By education I am an analytical chemist – scientific research worker at the Kraków University of Technology. My professional interest is focused on research in determination of highly toxic substances, especially dioxins.
But entomology, partly botany and photography, are the passions of my life. I try to combine them into one and I spend all my free time photographing nature, especially insects and plants. My favourite field is macrophotography. I take photographs of insects mainly in nature, but I breed many species at home to be able to capture their various development stages. It’s wonderful if something crawls on the wall or the ceiling.
It is no secret that my work has been exhibited many times, both in Poland and abroad.
My current snapshots and videos are presented here in the Gallery and Movies respectively.
I will be grateful for any critical comments and any experience that you might want to share with me; if you have any questions, write to me!
I take macro photographs using extremely light Tamron SP AF 90 mm f/2,8 Di Macro 1:1 as well as Nikkor AF-S Micro 60mm f/2.8G ED. For shooting and filming outdoor I strongly recommend long Nikkor AF Micro 200mm f/4D IF-ED. In my opinion these are the best, multi-purpose macro photographic lenses having wonderful contrast and sharpness.
For extremely close-ups I use Canon’s sensational lens: MP-E 65/2.8 1-5x, thanks to which it is possible to obtain an image of a 3 x 4 mm object on the whole APS matrix.
To capture less active objects, such as butterflies early in the morning, caterpillars, chrysalises, etc. I use only natural light. If it is necessary to use additional exposure for over 1 s, this is what I do: I measure the light at the A setting and, for example, I get 3 s. I set up 4 s manually, cover the lens with a piece of black paper and – shoot. After 1 second, when everything ceases to vibrate, I remove the paper from before the lens. I don’t cover the lens only when the exposure time exceeds 10 seconds.
Currently, they are uncompromising LED lighting systems. For example, the lamp: LED Prolite VC-209 High CRI LEDs are an excellent macro lighting solution both in photography and filming. They have stepless adjustment of the light color of 3200 – 5600K and its intensity. It can be powered by batteries or an AC adapter. In the application of LED lighting is extremely important to have used LEDs CRI> 90 (Color Rendering Index). Only such LEDs faithfully render the colors. This is particularly important in the motion picture recording.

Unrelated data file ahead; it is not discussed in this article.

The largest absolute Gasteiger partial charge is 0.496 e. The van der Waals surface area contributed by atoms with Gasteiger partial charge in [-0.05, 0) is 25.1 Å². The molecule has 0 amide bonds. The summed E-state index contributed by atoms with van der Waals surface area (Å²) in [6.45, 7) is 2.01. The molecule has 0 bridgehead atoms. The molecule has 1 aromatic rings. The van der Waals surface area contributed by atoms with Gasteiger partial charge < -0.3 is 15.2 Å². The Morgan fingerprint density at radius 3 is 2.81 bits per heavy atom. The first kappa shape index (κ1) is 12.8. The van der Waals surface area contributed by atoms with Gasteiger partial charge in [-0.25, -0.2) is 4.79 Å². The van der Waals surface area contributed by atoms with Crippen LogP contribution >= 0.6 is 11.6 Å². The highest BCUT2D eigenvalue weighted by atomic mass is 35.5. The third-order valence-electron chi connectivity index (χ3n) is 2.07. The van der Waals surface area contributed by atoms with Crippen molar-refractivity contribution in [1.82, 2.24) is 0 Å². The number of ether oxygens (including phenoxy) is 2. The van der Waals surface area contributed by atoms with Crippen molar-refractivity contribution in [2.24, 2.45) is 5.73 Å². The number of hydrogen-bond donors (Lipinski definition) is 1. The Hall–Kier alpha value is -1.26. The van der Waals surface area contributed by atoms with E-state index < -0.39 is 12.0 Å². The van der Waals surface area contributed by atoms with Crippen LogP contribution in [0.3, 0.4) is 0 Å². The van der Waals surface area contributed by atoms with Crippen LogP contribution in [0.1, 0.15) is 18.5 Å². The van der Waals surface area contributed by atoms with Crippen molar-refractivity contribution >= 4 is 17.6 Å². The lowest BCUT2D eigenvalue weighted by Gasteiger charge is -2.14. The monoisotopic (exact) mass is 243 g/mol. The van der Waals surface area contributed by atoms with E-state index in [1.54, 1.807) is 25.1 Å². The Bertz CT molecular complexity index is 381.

> Some information about lens for macrophotography <
Firstly: apart from the fact that they are corrected to reproduce objects which are close to each other – which provides large magnification – they are designed to ensure minimum distortion. The point is that if you, for example, take a photograph of a small stamp, you should avoid obtaining an image similar to a barrel or a pillow. However, the problem is not so significant when taking photographs of insects or plants. Therefore, when taking photographs of small natural objects, it is all right to use Nikkor 50/l.8D, which is cheap but which produces extraordinary focus and contrast – it has an intermediate 36 mm ring (e.g. Kenko).
Secondly: such lenses contain elements of lenses with changeable geometry of setting at close and distant range (so called CRC), for which you pay a lot.And macro lenses are rarely used when set at the infinity. For many years I have successfully used Nikkor 50/1.8D with rings for taking photographs of small objects.
Thirdly: If the lens is reversed with the special Nikon BR2A ring, you will be perfectly able to photograph an ant.
I use a flash only if the object is mobile or if the lighting conditions are bad (weather). But then I only use additional lighting. For the lens of Canon MP-E 65/2.8 I heartily recommend the flash bearing the symbol MT-24EX, which – though very expensive – is designed for operation with this specific lens and which gives absolutely shadowless light.
The panel arrangement in the Gallery does not have anything to do with insect taxonomy. I only wanted to provide as much information as possible in a most accessible manner, while keeping it in a reasonable order. The site will be updated on a regular basis with new photographs and movies. I will be grateful for any comments on its content.
And one more thing (as I’m often asked about it):
All the photographs that show species mentioned in the Polish Red Book of Animals, that is ones which are protected by law, have been taken in the field or – in some cases – at home, but then the insects were released to the natural environment where they had been found (e.g. Arctia villica). In this case, I took butterfly eggs or larvae from the plants which were later mowed or from the area burned by the farmer.